The science fiction novel Twenty Thousand Leagues Under the Sea introduced readers to Captain Nemo and his exploration of the ocean’s depths in the Nautilus.
Last week the Chinese press was also fixated on underwater exploring, although in this case not for marine biology but more in search of gold.
The find – near Sanshan Island just off the coast of Shandong – has been described by state news agency Xinhua as “a gold mountain under the sea” and a find of “epoch-making significance” for the country’s gold industry.
The Shandong Third Geology and Exploration Institute (STGEI) has been drilling in the seabed for about three years from a series of offshore platforms. And its patience has been rewarded with the discovery of China’s first offshore gold mine, which is estimated to hold 470 tonnes of the metal (any finds over 50 tonnes are categorised as ‘ultra large’ goldmines, according to Xinhua).
Based on current prices, the gold deposit could be worth as much as $16 billion.
The mine is located at a depth of 2,000 metres (in case you’re wondering about the ‘twenty thousand leagues’ of the Jules Verne title, that referred no to depth but the distance travelled by the Nautilus).
Therein lies the rub. Getting the gold out of the seabed more than a mile below the water’s surface will be tough, as website Goldseek points out, and recovering it might not be cost-effective unless the price of gold starts to move back towards $2,000-an-ounce from its current valuation at roughly half that level.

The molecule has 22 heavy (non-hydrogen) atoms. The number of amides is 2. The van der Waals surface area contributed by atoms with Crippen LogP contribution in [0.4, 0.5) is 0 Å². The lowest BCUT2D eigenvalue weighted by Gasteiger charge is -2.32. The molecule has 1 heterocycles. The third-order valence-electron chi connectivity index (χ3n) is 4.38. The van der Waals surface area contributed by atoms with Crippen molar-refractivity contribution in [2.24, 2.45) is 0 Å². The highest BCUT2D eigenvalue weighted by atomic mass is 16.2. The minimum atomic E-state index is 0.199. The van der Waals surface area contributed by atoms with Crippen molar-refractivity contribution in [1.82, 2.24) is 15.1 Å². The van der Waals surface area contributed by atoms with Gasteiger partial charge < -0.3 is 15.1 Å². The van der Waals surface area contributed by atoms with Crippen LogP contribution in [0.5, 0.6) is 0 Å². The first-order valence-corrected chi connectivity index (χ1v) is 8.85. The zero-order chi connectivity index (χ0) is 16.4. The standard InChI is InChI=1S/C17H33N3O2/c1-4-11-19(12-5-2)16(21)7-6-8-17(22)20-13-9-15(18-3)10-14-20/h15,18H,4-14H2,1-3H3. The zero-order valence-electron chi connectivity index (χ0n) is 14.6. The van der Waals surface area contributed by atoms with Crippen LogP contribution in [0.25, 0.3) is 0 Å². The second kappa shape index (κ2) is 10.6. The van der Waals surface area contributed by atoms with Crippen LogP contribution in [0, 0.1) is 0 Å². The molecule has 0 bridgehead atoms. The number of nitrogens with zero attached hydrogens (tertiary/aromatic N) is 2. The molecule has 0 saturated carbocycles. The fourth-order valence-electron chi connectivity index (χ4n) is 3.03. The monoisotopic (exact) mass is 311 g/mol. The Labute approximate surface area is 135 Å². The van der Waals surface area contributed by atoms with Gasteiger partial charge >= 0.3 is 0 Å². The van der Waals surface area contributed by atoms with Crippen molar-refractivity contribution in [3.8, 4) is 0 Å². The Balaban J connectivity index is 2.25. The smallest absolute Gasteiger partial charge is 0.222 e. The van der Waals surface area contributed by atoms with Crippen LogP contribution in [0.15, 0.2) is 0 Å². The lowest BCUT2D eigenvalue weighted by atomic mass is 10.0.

Then again, as Goldseek suggests, there is increasing interest in developing the requisite technology to mine gold from ocean depths. For example, a Times of India report says a local team is also exploring for gold near the three techtonic plates that meet near Mauritius in the southern Indian Ocean.
China is currently the world’s biggest miner of gold, and based on the first three quarters of this year, its output looks set to reach 476 tonnes in 2015.
Of course, news of the big find led to a flurry of activity among speculative investors and National Business Daily reports that Hong Kong-listed Zhaojin Mining had earlier bought the rights to the mine from STGEI. So those interested in punting the A-share market then focused their attention on the little known stock Yuyuan Tourist Mart, when it emerged that it owned 25.73% of Zhaojin.
Shares of Yuyuan traded up by their maximum daily limit on the heady prospect that its stake in the new underwater mine had increased its value by Rmb10 billion ($1.57 billion).
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